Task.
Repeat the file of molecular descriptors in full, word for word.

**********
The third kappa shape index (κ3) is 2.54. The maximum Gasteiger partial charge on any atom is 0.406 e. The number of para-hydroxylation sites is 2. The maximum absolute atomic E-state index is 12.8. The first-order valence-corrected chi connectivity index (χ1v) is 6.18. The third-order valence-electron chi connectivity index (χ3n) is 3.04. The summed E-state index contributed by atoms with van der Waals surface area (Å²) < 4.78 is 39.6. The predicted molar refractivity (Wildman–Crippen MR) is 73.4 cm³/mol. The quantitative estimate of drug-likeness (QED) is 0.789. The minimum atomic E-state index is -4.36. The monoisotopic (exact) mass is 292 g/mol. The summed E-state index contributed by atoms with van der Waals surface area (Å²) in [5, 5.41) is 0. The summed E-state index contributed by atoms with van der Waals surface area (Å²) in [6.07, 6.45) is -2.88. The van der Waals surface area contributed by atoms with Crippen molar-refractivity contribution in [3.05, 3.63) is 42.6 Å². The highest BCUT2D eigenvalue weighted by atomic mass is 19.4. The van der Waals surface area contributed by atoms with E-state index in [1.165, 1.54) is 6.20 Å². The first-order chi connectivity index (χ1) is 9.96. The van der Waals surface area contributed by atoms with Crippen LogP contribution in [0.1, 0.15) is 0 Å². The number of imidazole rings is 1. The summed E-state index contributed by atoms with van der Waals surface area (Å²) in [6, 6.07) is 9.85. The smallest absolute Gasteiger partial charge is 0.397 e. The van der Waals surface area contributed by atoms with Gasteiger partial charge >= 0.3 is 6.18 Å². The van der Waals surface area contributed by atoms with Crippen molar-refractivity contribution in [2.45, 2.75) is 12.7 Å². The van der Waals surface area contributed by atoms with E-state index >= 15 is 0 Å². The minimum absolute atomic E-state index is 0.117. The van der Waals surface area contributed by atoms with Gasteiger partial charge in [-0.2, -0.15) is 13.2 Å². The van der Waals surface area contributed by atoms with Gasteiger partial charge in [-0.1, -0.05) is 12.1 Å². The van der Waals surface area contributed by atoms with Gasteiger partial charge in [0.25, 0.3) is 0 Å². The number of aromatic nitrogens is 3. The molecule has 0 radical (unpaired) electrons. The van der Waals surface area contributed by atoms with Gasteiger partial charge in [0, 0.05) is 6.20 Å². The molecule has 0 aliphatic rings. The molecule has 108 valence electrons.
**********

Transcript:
The third kappa shape index (κ3) is 2.54. The maximum Gasteiger partial charge on any atom is 0.406 e. The number of para-hydroxylation sites is 2. The maximum absolute atomic E-state index is 12.8. The first-order valence-corrected chi connectivity index (χ1v) is 6.18. The third-order valence-electron chi connectivity index (χ3n) is 3.04. The summed E-state index contributed by atoms with van der Waals surface area (Å²) < 4.78 is 39.6. The predicted molar refractivity (Wildman–Crippen MR) is 73.4 cm³/mol. The quantitative estimate of drug-likeness (QED) is 0.789. The minimum atomic E-state index is -4.36. The monoisotopic (exact) mass is 292 g/mol. The summed E-state index contributed by atoms with van der Waals surface area (Å²) in [5, 5.41) is 0. The summed E-state index contributed by atoms with van der Waals surface area (Å²) in [6.07, 6.45) is -2.88. The van der Waals surface area contributed by atoms with Crippen molar-refractivity contribution in [3.05, 3.63) is 42.6 Å². The highest BCUT2D eigenvalue weighted by atomic mass is 19.4. The van der Waals surface area contributed by atoms with E-state index in [1.165, 1.54) is 6.20 Å². The first-order chi connectivity index (χ1) is 9.96. The van der Waals surface area contributed by atoms with Crippen LogP contribution in [0.1, 0.15) is 0 Å². The number of imidazole rings is 1. The summed E-state index contributed by atoms with van der Waals surface area (Å²) in [6, 6.07) is 9.85. The smallest absolute Gasteiger partial charge is 0.397 e. The van der Waals surface area contributed by atoms with Gasteiger partial charge >= 0.3 is 6.18 Å². The van der Waals surface area contributed by atoms with Crippen molar-refractivity contribution in [2.45, 2.75) is 12.7 Å². The van der Waals surface area contributed by atoms with E-state index >= 15 is 0 Å². The minimum absolute atomic E-state index is 0.117. The van der Waals surface area contributed by atoms with Gasteiger partial charge in [-0.2, -0.15) is 13.2 Å². The van der Waals surface area contributed by atoms with Gasteiger partial charge in [-0.1, -0.05) is 12.1 Å². The van der Waals surface area contributed by atoms with Gasteiger partial charge in [0.25, 0.3) is 0 Å². The number of aromatic nitrogens is 3. The molecule has 0 radical (unpaired) electrons. The van der Waals surface area contributed by atoms with Gasteiger partial charge in [0, 0.05) is 6.20 Å². The molecule has 0 aliphatic rings. The molecule has 108 valence electrons.